My mother (the greatest annoyance…er, teacher…of my life) is the type of person who can sit & enjoy watching the TV all day, every day, without the undone dishes or dust mites bothering her conscience a bit. She was & still is a crisis cleaner- one of those people who only cleans when it gets so bad she can’t take it anymore or when company’s coming- whichever comes first. She’s no hoarder. Actually, she’s pretty minimalist, not into art or knick-knacks. She likes a clean home. She’s not a slob. She has decent skills in life. She has no problem with me throwing out household clutter. She’ll even take out the trash. But, unlike me, she is not hard-wired to think that a messy house is always a problem house. She also is not one for self-blame (not to be confused with self-analysis), whereas I’m a master at it. The latter of which, I blame on her completely. ;D

Be careful & know that it is you who chose to simplify, organize, get a cleaner life and/or home, and minimize. Don’t take it personally when others don’t seem to notice, or care about, your efforts in this direction. Now, if you vacuum & then your husband purposely goes & dumps a bowl of cereal on the clean floor, you have my permission to throttle him, or whomever the offending criminal may be. But very rarely do people purposely, rudely go out of their way to mess up your life, or the things that you do. Especially when those people are loving family members or friends. You have to enjoy the journey for what it gives to you personally, and the gift that it allows you to give to others. That gift may be your additional quality time spent with them, it may be that they never run out of clean towels (will it really kill you to wash a load of laundry for another person?) or simply that you don’t nag them anymore because you’re at peace with life. I’m not saying that you should be a doormat. If you live with a “messy”, then they’d better be contributing something else to your life to make it worth it, namely love & hopefully a good income. Nor should you put up with people who will outright refuse to do a simple chore when you yourself are busy with another task, something that they can easily accomplish. Balance, my friends, balance- that’s what life is all about.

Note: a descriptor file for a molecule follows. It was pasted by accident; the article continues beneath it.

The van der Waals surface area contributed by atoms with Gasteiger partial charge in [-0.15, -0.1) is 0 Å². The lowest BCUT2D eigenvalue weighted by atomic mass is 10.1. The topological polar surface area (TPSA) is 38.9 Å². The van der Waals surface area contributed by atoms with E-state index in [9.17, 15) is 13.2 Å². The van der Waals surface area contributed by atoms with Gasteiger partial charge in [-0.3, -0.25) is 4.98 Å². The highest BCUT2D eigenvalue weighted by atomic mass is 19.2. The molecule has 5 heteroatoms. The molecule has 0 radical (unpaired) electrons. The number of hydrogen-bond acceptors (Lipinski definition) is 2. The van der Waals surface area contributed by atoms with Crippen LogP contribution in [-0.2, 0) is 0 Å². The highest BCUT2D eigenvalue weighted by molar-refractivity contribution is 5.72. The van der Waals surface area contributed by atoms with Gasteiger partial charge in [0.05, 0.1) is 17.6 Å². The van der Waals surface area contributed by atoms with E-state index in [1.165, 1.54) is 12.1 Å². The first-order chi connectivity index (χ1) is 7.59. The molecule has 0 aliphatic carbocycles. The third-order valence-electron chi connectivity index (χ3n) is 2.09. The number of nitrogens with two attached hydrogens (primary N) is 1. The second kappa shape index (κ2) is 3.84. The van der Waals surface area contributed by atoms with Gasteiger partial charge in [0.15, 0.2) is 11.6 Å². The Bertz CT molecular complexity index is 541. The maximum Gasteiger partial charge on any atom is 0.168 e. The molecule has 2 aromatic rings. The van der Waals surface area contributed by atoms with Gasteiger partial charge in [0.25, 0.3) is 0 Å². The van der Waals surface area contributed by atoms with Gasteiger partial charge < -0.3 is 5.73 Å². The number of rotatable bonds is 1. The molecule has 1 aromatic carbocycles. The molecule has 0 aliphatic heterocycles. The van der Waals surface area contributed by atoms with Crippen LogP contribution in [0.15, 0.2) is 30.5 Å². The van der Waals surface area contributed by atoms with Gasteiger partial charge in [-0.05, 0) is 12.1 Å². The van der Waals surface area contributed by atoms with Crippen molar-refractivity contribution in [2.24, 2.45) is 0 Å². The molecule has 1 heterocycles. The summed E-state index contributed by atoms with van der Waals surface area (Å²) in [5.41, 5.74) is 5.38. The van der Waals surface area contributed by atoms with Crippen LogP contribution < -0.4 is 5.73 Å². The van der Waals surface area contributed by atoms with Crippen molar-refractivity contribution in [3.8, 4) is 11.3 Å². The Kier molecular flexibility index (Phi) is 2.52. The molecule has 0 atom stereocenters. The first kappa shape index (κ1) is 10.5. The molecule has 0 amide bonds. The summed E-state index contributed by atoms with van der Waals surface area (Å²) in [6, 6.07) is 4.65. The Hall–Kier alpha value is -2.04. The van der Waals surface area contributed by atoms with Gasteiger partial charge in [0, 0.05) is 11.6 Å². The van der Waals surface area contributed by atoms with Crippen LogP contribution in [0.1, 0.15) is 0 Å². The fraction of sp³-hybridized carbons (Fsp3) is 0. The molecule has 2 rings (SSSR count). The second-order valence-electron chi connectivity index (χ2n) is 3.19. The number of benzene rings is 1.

Sunday, April 1, 2012

Five Products Are All it Takes to Get a “Perfect Ten!” Manicure

Having a set of hands which always look presentable, and yet are simple to achieve & maintain have occasionally been expressed to me as being an impossible goal. Not by a long shot is that true! It is easy to have the simple, yet beautiful, hands & nails that you’ve always wanted. And contrary to the belief of many people, you don’t need to apply nail polish to have great-looking fingernails, or spend two hours every other weekend in the manicurist’s chair. You’ll still be ready to play in the dirt, go out ice-skating, help your kid with a school project, present a PowerPoint production at work or go out to dinner w/ your significant other- and your hands will always look nice, I promise!

Here are the products that I recommend you should invest in:

1) Cuticle pusher 2) Fingernail clippers 3) Tweezerman Shape & Shine Nail Tool [a nail file & buffer] 4) Hand Cream & 5) Cuticle balm or nail oil

Once a week, I push my cuticles back, after take a I shower. My cuticles are softer then, and it doesn’t hurt at all. If any excess skin comes up, I just lightly brush it away. DO NOT CUT YOUR CUTICLES OFF! Don’t ask me why- just do as I say! I recommend the Titania brand cuticle pusher because, well, I own it & and love it. An orange stick also works just fine. I bought my cuticle pusher on www.drugstore.com, for about $12. (As usual, these aren't formal or paid endorsements, just one beauty addict's advice coming out here!) I keep it in my manicure kit, in my bedside table drawer. It’s a cuticle pusher on one side, and a triangle-shaped deep-cleaner for under the nails on the other.